To read about the Gods and Goddesses please click on this link: https://www.thoughtco.com/gods-and-goddesses-of-healing-2561980

A Goddess for Every Need

A selection of divine figures from world religions, and how they can help you in your daily life.

The Goddess in her many forms is accessible to modern women for divine inspiration and guidance with all aspects of our lives. They can help increase finances and good fortune, bring love and success, enhance intuition, and ward off negativity. Most of the figures below are actively worshipped or considered goddesses in one tradition or another; and others, like Mary Magdalene, are revered as spiritual heroines or saints. Find out which divine female can help most as you learn to empower your self-esteem and spirituality and bring out the goddess in you!

Read more at http://www.beliefnet.com/wellness/2003/10/a-goddess-for-every-need.aspx#dlmH8uaWx5jd8deK.99
Read more at http://www.beliefnet.com/wellness/2003/10/a-goddess-for-every-need.aspx#dlmH8uaWx5jd8deK.99

Today is the Feast of Mary Magdalene

Now I know some of you reading this are wondering why I would announce a Catholic saint’s feast day on a pagan website. Wel for me and many others Mary Magdalene is not just a Catholic saint she is also the embodiment of a mother Goddess of love and acceptance that was incarnated many centuries ago and lives on along with all the other Mother Goddesses. SHe is right there with Isis, Mother Earth, Bridgit, and many others. I just got through attending a four-day online summit with some very knowledgeable women giving their insights to this wonderful lady. This is the last day of the summit but I believe you can still register to get access to all the material until next July. Here id=s the link for the summit: Mary Magdalene SUmmit

May love and peace be with you today and always my dear ones. Blessed be

Simple Basic Altar Set Up

When setting up an altar it is nice but not necessary to have a lot of magickal tools.

A basic altar can be set up using different colored tea lights or candles to represent the five elements, Spirit, Air, Fire, Water, and Earth. To make the candle burn a little longer and drip less keep them in your freezer until you are ready to use them. You can put your personal candle back into your freezer after it has cooled down for at one hour after use. Place your elemental candle in the shape of a pentagram. You can use a piece of chalk to draw the outline of a pentagram wherever you are setting up your altar. When you are done with the circle and have removed all things off wherever your atar was set up just use a wet paper towel to wipe off the chalk. It may take more than one depending on how hard use pressed with the chalk when drawing the pentagram. When I to this I either bury the paper towel in one of my gardens or burn it in my outdoor fireplace as a sign of respect for the remains of the pentagram it holds.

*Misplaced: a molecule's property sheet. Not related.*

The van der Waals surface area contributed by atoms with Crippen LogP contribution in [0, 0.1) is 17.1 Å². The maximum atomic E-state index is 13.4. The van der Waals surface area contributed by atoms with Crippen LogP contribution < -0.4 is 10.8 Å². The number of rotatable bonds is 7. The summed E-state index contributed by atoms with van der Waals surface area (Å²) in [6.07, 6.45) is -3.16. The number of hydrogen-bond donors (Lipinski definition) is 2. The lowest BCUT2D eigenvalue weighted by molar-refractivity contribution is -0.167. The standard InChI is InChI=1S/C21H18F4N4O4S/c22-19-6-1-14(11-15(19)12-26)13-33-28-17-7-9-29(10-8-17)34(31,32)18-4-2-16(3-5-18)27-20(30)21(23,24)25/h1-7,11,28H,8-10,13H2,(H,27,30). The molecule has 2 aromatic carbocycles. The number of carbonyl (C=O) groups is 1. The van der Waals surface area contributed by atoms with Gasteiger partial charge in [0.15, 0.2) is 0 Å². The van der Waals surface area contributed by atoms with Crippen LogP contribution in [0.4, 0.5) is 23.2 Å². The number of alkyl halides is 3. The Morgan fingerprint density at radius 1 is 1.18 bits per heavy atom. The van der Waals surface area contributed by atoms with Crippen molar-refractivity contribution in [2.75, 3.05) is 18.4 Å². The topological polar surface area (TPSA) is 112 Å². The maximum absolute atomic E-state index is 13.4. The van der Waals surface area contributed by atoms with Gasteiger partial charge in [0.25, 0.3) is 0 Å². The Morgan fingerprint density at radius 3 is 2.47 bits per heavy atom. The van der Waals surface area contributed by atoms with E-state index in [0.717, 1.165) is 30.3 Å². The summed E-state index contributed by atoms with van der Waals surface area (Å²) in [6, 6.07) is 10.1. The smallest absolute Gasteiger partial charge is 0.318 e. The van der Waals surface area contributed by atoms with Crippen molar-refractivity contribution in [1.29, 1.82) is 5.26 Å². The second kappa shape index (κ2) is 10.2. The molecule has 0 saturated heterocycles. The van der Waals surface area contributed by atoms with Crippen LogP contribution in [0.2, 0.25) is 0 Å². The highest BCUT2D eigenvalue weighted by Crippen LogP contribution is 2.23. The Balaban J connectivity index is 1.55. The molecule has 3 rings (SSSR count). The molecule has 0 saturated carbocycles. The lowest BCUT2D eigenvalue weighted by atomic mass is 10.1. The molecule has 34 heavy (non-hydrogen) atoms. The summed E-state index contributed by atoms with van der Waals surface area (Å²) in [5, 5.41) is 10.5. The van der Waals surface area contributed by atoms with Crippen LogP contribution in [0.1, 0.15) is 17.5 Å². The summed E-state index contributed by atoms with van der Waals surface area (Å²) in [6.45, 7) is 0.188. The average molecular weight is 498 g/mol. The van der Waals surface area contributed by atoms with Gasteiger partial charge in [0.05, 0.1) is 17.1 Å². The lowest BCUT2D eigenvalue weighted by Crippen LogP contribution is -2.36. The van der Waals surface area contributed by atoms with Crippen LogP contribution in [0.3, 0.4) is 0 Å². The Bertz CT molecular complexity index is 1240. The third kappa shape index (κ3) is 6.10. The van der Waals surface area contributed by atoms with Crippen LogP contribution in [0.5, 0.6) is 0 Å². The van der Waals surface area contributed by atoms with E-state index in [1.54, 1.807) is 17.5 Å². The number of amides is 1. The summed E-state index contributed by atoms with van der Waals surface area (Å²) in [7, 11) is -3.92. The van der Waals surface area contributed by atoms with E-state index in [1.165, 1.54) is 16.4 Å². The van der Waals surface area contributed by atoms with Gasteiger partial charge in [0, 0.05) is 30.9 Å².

A few other ideas  to use for the elements are:

SPIRIT: A statue or picture of an angel or a picture of ancestor

AIR: A feather or incense stick or cone or windchimes

FIRE: A book of matches or lighter or wooden matches

WATER: A seashell or any type of aquatic wildlife statue or picture or a small container of water

EARTH: A stick or some rocks or a small container of dirt or salt (not sea salt but regular table salt)

The Goddess and God you wish to have present can also be done by using a candle or tea light. Some other objects you could use are:

GODDESS: Eggshell or birds nest or a statute of a woman of any size or a picture of a Goddess

GODS: A pine cone or small tree branch with leaves or a statute of a man any size or a picture of a God

You can take a glass r cup and a small plate of some kind from your kitchen that you rarely use to consecrate for use as your chalice and offering dish.

Your personal candle you will want to use a bigger candle so you do not have to dedicate and personalize one every time you use it in a circle. I have a 12-inch (30.48 cm) taper candle works very well for my personal candle and lasts about 2 to 4 months depending on how often I make a circle.

As for your Book of Shadows being on your altar or not is up to you. I keep a couple of pieces of paper and a pen on my altar when doing a circle, especially if it is a circle meditation, just in case something happens during the circle I want to remember. My BOS is a three-ring binder with lots of empty pages in it so I do not have to cleanse them before using them on my altar or placing them back into my BOS.

WAND: Your do not absolutely have to have a wand to do a basic altar. But if you live near a park, forest or have trees in your yard look on the ground for a fallen branch. Ask the tree if you can have it for your personal use as a wand and leave a small token of appreciation such as a little water, a small stone or whatever else you feel might be appropriate.

SIDE NOTE: Left handed people sometimes put their Personal Candle on the left and BOS on the right.

Copyright 2017 Lady Beltane.

Types of Pagan Deities

Many Pagan deities are associated with various aspects of the human experience – love, death, marriage, fertility, and so forth. Still others are connected to different phases of the agricultural cycle, the moon, and the sun. Here is an index of the various gods and goddesses that we discuss here at About Pagan/Wiccan, with links to more detailed information contained within.